This new work arises from Gould's delivery of the first series of Harvard-Jerusalem lectures presented at Hebrew University in April 1985. It is a highly individualistic document (Gould admits it to be 'a quest for personal understanding') and sometimes discursive (the book opens within the works of Sigmund Freud and closes outside the south front of the Cathedral of our Lady of Chartres), but it is always highly readable...Vastly entertaining and stimulating...Gould's subject here is geological time; he is concerned with aspects of the discovery of what John McPhee has appropriately termed 'deep time'...Underlying the entire book, however, lurks yet another and still deeper theme which should commend the work to a readership far wider than historians of ideas and of science. Gould both explicitly and implicitly demonstrates that science is a creation of human minds which are ever feeling the influence of pressures far removed from those natural phenomena that are laid out before the scientist's gaze. (Gordon L. Herries Davies Nature)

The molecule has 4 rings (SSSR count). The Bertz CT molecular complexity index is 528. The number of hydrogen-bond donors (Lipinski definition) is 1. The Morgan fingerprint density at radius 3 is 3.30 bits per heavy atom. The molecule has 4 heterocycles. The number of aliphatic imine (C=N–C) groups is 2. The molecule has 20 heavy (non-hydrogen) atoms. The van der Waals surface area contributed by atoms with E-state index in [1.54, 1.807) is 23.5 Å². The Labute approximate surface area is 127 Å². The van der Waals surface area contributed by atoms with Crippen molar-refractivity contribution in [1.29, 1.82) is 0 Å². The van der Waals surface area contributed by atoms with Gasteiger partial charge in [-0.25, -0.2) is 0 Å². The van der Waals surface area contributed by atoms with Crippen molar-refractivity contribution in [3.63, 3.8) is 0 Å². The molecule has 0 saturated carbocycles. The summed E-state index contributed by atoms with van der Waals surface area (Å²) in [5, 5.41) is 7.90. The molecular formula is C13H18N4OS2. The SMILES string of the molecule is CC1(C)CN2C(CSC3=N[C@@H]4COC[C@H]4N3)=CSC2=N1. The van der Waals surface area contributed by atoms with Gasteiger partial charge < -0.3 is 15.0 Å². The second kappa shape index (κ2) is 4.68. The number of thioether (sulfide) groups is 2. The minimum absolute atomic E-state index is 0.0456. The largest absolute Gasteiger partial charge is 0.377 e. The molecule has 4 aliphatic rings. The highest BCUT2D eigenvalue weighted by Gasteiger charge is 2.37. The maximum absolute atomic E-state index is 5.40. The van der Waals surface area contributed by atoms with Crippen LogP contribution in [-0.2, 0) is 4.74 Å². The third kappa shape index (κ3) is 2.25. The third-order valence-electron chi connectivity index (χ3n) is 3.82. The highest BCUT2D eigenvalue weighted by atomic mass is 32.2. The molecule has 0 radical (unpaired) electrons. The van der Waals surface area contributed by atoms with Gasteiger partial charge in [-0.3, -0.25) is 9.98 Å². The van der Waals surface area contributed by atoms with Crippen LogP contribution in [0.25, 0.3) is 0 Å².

Geological time, its enormousness and humankind's place in it, is the great intellectual contribution of geology. In his latest book, Stephen Jay Gould shows us how its discovery embraced both time's cycle and time's arrow, and how, because these metaphors went unrecognized, we misinterpret geologic discoveries. Gould's style will be familiar to his readers--the historical snippets, the dichotomies, the odd and unusual, the common, the startling, and the contrary are all here. (Jere H. Lipps New Scientist)